China’s government-run trade union has blocked a plan by Wal-Mart, the world’s largest retailer, to restructure its China-based management, state press reported Monday.
“Three mid-level executives came to my office this morning and told me the plan was shelved and they have resumed their work,” Xinhua news agency quoted Yang Fengzhi, a union official in northeast China, as saying.
The managers in Jilin province, who earlier had been told they would be laid off, were asked to return to work after the union stepped in, the report said.
Wal-Mart officials however said they were still in the process of explaining the restructuring plan to employees and the union, Xinhua said.
On April 10, Wal-Mart said it needed to slash mid-level executives in an effort to adapt to “the changeable market situation,” but company excecutives refused to say how many people would lose their jobs.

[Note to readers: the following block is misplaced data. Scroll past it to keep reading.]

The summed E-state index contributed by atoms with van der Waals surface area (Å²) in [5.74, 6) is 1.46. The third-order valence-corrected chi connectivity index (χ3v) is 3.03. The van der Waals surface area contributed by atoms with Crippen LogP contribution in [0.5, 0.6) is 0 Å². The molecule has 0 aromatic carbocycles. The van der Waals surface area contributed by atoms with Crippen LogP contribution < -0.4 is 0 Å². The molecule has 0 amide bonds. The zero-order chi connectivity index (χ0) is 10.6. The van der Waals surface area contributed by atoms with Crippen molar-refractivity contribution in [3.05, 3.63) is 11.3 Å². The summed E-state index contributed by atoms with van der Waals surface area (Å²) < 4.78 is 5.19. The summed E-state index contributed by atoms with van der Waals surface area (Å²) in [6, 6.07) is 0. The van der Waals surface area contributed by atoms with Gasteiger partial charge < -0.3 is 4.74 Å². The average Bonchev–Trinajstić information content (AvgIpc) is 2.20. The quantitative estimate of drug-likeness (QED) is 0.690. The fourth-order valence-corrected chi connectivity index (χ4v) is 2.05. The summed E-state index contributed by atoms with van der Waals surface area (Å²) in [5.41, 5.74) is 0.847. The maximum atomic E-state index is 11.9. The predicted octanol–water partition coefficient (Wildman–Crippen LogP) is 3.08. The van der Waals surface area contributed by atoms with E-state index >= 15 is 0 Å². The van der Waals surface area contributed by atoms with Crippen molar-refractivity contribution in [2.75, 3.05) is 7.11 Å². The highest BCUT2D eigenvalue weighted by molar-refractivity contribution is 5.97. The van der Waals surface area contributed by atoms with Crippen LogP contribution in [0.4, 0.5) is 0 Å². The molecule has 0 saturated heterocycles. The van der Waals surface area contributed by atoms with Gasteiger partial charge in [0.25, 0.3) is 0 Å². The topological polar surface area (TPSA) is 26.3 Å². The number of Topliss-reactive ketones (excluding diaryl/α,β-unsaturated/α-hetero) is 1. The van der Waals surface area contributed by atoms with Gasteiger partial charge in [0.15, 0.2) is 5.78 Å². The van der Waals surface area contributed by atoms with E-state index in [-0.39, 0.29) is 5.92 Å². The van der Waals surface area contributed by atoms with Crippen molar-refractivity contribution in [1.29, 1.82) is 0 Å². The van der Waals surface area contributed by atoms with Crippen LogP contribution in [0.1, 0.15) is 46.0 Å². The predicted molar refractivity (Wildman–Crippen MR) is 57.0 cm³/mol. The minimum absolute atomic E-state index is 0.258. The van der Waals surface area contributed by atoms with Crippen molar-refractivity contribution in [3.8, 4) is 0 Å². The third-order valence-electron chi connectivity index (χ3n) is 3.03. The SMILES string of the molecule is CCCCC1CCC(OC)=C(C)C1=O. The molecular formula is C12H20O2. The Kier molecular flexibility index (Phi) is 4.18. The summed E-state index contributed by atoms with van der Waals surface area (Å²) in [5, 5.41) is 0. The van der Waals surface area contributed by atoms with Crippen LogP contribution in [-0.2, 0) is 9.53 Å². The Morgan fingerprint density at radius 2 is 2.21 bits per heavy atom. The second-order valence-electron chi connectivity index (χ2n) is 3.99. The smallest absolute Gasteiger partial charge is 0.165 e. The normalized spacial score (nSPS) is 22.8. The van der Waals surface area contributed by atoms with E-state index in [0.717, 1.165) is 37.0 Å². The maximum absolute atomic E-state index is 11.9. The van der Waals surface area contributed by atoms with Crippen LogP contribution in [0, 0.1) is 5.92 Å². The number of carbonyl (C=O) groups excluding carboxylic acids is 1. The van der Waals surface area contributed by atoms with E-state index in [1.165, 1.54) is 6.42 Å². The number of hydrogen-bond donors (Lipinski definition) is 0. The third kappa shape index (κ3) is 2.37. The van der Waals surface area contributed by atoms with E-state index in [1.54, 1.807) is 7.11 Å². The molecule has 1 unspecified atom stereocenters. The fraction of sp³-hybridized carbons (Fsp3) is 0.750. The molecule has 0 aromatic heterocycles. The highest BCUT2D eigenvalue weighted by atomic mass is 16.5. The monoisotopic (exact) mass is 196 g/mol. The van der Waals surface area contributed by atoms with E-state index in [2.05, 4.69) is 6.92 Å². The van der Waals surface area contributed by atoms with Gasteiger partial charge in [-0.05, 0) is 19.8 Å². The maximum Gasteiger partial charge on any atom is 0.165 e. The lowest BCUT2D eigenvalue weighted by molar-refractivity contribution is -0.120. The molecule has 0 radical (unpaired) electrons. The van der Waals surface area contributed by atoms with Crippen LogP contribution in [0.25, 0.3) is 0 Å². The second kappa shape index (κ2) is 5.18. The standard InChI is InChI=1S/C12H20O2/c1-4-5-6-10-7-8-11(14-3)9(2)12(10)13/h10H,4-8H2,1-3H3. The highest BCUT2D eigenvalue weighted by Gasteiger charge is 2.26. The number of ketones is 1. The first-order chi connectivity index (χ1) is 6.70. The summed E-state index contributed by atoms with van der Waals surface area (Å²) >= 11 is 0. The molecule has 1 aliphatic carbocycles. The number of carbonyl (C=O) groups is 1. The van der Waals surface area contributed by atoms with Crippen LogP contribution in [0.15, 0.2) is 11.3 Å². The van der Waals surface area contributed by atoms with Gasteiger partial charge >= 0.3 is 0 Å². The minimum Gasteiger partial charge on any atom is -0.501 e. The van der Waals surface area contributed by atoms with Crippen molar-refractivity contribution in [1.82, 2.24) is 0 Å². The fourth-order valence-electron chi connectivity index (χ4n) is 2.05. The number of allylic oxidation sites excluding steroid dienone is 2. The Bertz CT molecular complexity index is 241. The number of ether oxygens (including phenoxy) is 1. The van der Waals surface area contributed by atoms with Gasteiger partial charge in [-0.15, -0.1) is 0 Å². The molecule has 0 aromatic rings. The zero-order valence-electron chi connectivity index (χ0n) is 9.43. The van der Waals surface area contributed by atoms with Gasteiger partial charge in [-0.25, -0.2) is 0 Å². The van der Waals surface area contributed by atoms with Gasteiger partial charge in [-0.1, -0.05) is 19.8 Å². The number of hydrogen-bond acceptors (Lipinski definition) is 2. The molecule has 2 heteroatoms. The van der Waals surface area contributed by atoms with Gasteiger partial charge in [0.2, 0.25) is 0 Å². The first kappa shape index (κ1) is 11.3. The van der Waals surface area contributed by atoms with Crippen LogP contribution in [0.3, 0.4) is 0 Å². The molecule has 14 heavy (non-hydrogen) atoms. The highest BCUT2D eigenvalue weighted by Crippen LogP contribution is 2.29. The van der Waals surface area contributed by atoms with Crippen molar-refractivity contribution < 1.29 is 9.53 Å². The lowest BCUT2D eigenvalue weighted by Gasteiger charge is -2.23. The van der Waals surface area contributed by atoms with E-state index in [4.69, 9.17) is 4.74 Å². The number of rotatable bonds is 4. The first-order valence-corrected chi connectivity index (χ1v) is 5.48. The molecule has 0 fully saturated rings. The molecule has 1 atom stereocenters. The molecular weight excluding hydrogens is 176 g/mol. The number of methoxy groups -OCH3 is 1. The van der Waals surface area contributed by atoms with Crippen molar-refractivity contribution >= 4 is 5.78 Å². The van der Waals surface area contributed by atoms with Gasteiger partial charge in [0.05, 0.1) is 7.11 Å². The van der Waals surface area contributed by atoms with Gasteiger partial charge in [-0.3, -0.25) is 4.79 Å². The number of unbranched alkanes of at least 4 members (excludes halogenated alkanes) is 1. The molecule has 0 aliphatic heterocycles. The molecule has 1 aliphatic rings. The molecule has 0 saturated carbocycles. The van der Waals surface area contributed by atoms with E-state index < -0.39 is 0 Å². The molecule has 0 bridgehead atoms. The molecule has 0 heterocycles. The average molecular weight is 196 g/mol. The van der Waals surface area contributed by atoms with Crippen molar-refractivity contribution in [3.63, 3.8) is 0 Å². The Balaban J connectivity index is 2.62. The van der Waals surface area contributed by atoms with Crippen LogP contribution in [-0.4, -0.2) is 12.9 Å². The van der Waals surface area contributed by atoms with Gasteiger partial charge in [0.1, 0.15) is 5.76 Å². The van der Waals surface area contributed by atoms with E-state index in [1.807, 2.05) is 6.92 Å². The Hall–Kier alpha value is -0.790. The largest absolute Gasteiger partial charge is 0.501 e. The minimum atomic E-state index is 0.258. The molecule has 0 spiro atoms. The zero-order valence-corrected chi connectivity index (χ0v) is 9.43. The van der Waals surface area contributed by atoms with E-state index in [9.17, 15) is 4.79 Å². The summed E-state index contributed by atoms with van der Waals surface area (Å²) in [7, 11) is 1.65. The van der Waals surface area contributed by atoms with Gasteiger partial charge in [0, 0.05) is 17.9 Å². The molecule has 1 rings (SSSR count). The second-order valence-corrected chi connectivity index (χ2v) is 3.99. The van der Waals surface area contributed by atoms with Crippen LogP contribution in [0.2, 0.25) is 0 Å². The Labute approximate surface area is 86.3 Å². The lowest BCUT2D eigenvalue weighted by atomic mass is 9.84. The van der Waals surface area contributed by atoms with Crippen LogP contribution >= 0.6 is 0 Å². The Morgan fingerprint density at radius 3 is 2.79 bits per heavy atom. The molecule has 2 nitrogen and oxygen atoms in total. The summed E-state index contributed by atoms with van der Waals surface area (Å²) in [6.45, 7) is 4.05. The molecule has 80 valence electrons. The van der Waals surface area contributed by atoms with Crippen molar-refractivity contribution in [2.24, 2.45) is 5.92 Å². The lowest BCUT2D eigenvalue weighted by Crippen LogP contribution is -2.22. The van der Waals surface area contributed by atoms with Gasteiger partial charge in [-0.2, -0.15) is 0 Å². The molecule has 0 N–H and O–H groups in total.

Wal-Mart entered China in 1996 and employs more than 50,000 people in the country. The retailer only allows trade unions to operate in its China stores.
Under the restructuring plan, affected employees were encouraged to move to other locations or face demotion or dismissal, Xinhua said.
The US discount titan’s global net income fell to 3.79 billion dollars in the three months ended January 31, a 7.7% drop from 4.01 billion dollars a year earlier. It did not release China-specific figures.
Retailers in China are beginning to feel the pinch of the global downturn.
Sales growth weakened in the first two months of this year to 15.2%, compared with 21.6% for all of 2008 as consumers continue to lack the confidence to spend, according to the latest official data.